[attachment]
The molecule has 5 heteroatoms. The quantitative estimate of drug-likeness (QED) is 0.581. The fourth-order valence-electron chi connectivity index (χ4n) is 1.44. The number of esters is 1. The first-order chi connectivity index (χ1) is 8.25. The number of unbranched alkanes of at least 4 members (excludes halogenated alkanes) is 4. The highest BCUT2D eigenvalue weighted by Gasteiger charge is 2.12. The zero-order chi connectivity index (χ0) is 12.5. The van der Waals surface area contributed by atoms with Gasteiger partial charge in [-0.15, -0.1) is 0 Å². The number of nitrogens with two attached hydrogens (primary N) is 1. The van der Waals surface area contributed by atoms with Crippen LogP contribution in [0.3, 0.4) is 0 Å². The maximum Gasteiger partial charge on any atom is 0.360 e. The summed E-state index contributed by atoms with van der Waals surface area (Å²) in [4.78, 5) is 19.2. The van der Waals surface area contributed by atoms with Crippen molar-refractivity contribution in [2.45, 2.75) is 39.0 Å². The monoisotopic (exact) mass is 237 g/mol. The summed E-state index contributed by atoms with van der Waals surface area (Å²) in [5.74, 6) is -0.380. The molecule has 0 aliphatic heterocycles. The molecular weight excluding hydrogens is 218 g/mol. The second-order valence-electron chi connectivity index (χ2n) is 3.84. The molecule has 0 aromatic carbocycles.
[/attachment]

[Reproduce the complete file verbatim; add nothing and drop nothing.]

The molecule has 5 heteroatoms. The quantitative estimate of drug-likeness (QED) is 0.581. The fourth-order valence-electron chi connectivity index (χ4n) is 1.44. The number of esters is 1. The first-order chi connectivity index (χ1) is 8.25. The number of unbranched alkanes of at least 4 members (excludes halogenated alkanes) is 4. The highest BCUT2D eigenvalue weighted by Gasteiger charge is 2.12. The zero-order chi connectivity index (χ0) is 12.5. The van der Waals surface area contributed by atoms with Gasteiger partial charge in [-0.15, -0.1) is 0 Å². The number of nitrogens with two attached hydrogens (primary N) is 1. The van der Waals surface area contributed by atoms with Crippen LogP contribution in [0.3, 0.4) is 0 Å². The maximum Gasteiger partial charge on any atom is 0.360 e. The summed E-state index contributed by atoms with van der Waals surface area (Å²) in [4.78, 5) is 19.2. The van der Waals surface area contributed by atoms with Crippen molar-refractivity contribution in [2.45, 2.75) is 39.0 Å². The monoisotopic (exact) mass is 237 g/mol. The summed E-state index contributed by atoms with van der Waals surface area (Å²) in [5.74, 6) is -0.380. The molecule has 0 aliphatic heterocycles. The molecular weight excluding hydrogens is 218 g/mol. The second-order valence-electron chi connectivity index (χ2n) is 3.84. The molecule has 0 aromatic carbocycles.